(OTTAWA) Liberal Party of Canada activists have dismissed the idea of ​​demanding that Justin Trudeau run in the next federal election with a costed program to return to balanced budgets.

The resolution sponsored by the Quebec branch of the Liberal Party of Canada (PLC) was defeated on Saturday by a vote of 97 against and 76 in favor. The vote took place without a single member present in the room calling for a debate. Barely 200 of the approximately 4,000 registered delegates participated in this portion of the deliberations.

The members therefore preferred to give free rein to their leader in the management of public finances.

Asked about this, the Minister of Innovation, Science and Industry, François-Philippe Champagne, said that the activists spoke out in favor of a pragmatic management of public finances.

“The voice is with the members. But I think fiscal discipline is part of the Liberal Party’s DNA. At the same time, you have to give yourself a little flexibility. For example, we are emerging from the COVID-19 pandemic. When you govern, you can’t always anticipate everything that can happen,” said Minister Champagne.

He added that, in his view, it is important to make a distinction between “expenses” and “investments”.

“There are expenditure items that are investments,” he said, giving the example of investments in the manufacturing sector of batteries for electric vehicles or the production of vaccines.

“For me, it’s investing in the future. I think we can make strategic choices, as we did recently, while being rigorous. Obviously, we will listen to what the members have to say. But governing is about making choices,” he argued.

He also said the $13 billion investment in Volkswagen’s St. Thomas battery mega-factory “will pay dividends for generations.”

His cabinet colleague, Health Minister Jean-Yves Duclos, offered a similar analysis. He recalled that the federal government had no choice but to support families, workers and businesses during the pandemic in order to avoid a deep recession.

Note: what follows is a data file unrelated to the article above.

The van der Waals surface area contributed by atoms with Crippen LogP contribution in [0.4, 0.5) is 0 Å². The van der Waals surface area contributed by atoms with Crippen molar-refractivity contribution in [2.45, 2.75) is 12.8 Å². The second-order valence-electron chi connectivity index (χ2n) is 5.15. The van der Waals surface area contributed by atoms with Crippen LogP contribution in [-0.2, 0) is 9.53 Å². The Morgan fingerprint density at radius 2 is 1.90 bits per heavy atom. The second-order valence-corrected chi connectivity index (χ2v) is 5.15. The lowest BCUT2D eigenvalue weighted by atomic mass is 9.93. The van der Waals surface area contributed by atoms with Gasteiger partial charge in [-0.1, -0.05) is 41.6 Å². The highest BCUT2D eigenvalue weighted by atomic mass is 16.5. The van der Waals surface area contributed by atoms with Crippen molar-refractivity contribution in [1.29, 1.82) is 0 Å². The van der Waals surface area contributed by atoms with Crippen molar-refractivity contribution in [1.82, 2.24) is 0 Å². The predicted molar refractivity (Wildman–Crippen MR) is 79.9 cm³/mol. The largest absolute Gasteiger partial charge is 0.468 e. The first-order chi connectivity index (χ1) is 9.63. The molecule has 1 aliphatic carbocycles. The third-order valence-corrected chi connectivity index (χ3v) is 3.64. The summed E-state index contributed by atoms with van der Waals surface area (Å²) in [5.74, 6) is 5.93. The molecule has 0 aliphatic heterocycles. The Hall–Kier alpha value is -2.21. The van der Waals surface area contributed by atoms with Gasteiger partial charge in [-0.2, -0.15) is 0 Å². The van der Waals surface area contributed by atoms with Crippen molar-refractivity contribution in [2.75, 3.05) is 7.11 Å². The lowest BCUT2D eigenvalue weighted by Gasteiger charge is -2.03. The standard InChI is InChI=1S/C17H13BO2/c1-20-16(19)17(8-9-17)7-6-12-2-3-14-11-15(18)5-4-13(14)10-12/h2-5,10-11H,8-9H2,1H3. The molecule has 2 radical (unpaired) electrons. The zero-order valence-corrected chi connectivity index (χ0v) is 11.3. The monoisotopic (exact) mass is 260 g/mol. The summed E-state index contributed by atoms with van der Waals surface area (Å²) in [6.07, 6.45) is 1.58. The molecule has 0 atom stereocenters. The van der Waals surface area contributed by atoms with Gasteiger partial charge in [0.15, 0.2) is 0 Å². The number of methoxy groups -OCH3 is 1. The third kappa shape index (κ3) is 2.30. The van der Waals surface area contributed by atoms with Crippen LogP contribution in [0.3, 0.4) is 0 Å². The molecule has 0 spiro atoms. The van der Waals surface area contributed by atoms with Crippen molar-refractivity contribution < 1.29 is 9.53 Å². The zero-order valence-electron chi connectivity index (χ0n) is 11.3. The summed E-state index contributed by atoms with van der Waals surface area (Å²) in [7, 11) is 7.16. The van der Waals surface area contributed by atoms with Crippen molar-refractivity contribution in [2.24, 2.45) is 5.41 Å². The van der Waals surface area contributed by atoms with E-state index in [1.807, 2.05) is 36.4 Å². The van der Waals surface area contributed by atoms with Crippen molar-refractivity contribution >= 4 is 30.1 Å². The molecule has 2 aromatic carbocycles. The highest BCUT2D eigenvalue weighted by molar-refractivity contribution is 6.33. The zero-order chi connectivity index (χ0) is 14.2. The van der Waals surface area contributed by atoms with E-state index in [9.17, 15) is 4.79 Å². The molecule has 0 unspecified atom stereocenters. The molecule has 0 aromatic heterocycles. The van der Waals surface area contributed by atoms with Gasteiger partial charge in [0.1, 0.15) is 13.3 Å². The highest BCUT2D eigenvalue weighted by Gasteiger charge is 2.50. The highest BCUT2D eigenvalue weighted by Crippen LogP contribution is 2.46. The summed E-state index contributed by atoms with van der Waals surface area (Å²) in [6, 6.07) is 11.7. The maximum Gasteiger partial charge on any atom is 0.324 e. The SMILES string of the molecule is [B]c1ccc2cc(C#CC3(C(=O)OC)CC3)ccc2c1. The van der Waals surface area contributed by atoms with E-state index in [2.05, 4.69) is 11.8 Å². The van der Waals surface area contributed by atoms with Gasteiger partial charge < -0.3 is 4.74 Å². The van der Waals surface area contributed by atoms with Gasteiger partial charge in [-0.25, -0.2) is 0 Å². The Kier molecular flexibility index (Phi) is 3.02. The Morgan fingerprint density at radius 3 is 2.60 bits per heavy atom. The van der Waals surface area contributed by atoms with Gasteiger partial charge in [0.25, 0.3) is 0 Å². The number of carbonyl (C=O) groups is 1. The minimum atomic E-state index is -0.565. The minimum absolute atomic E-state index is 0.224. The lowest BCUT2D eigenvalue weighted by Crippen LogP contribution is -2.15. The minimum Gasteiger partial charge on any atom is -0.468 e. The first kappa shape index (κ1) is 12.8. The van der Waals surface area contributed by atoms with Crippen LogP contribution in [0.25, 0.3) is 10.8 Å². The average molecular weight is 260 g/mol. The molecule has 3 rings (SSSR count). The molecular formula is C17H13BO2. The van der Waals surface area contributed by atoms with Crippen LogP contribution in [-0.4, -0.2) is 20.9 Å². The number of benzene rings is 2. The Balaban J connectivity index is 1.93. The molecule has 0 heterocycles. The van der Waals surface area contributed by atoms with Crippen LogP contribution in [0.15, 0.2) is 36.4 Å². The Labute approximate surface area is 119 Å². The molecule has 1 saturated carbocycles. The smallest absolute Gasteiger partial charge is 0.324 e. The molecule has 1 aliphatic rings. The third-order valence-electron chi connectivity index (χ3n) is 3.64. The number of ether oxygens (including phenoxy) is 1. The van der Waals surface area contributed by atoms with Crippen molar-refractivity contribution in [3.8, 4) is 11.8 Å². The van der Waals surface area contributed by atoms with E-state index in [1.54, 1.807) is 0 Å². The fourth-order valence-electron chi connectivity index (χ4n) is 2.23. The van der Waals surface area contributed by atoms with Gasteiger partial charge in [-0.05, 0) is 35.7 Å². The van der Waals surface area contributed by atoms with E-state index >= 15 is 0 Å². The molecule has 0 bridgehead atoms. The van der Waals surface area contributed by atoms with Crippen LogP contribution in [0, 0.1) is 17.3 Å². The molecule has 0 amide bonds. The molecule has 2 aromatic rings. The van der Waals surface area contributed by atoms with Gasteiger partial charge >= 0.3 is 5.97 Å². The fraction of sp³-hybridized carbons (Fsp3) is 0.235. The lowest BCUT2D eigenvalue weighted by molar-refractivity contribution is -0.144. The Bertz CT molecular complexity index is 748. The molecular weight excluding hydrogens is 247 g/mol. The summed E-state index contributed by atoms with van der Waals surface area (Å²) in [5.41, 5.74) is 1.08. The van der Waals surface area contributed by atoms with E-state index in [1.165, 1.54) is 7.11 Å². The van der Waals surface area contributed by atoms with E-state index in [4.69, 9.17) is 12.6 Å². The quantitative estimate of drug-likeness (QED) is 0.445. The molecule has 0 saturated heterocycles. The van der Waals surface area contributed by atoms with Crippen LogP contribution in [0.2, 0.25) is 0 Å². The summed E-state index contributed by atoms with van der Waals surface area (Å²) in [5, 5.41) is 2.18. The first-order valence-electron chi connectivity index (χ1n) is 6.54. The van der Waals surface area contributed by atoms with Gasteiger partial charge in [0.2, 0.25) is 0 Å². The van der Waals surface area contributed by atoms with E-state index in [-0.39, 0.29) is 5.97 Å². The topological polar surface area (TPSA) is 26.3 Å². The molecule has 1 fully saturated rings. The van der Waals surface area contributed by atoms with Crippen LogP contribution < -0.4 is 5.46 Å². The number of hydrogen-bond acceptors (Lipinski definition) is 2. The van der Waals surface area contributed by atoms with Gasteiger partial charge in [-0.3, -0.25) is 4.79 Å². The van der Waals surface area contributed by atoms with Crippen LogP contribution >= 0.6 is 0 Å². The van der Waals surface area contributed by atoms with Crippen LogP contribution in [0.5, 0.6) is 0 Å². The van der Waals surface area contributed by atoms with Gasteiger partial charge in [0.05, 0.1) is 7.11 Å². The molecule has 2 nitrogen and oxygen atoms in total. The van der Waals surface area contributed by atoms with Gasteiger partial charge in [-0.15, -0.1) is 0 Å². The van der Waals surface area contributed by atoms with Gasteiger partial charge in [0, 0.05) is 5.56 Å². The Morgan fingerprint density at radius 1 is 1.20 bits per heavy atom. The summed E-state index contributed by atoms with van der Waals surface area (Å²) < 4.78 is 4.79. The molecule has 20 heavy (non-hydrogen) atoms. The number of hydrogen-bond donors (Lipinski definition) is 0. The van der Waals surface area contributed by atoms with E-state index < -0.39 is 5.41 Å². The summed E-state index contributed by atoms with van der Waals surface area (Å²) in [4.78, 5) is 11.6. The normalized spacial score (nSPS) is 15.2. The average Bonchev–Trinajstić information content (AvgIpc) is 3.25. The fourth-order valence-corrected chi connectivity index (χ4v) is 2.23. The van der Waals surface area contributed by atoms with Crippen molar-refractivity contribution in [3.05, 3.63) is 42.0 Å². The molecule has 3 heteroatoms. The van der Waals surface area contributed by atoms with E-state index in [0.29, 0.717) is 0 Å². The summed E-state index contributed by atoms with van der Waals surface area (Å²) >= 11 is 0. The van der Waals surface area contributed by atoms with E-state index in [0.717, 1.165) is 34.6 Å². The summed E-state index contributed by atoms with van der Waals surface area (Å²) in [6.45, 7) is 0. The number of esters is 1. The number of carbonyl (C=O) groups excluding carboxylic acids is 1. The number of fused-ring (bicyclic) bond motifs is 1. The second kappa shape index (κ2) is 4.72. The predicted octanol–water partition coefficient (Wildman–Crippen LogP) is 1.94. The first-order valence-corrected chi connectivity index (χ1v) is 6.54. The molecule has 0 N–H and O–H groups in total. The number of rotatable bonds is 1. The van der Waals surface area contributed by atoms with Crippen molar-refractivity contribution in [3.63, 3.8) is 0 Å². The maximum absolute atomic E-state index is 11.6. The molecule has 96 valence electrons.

“We still have fiscal terms that are still among the best in the G7 and G20. The investments we make contribute to economic growth. It is not a surprise or a coincidence that Canada finds itself in stronger economic growth than all the G7 countries and that it has such a low unemployment rate,” said Mr. Duclos on the last day of the Liberal convention. .

The Conservative Party has said that the Liberals’ rejection of this resolution is bad news for taxpayers. “It’s quite representative of the extreme left current of the Liberal Party of Canada, version 2023. The ‘old reds’ no longer recognize themselves in this party and it’s dangerous for the economic future of the country,” said Conservative MP Pierre Paul-Hus, who is Conservative leader Pierre Poilievre’s political lieutenant in Quebec

Before leaving the congress on Friday to travel to London to attend the coronation of King Charles III, Justin Trudeau had thrown cold water on the correctness of passing such a resolution.

“The most important thing for me is to create a strong and resilient economy in which we can continue to invest and create good jobs. We know that it is essential to demonstrate fiscal responsibility, which we are still doing, ”said Mr. Trudeau in a press scrum.

While delegates rejected the balanced budget resolution, they passed the one advocating an end to fossil fuel subsidies by 2025 and voted in favor of the right to four weeks vacation. They also want a citizens’ assembly to be held on electoral reform and the creation of a circulation zone between Canada, Australia, New Zealand and the United Kingdom. They also voted in favor of establishing a guaranteed basic income and an electric high-speed train in the Quebec City-Windsor corridor.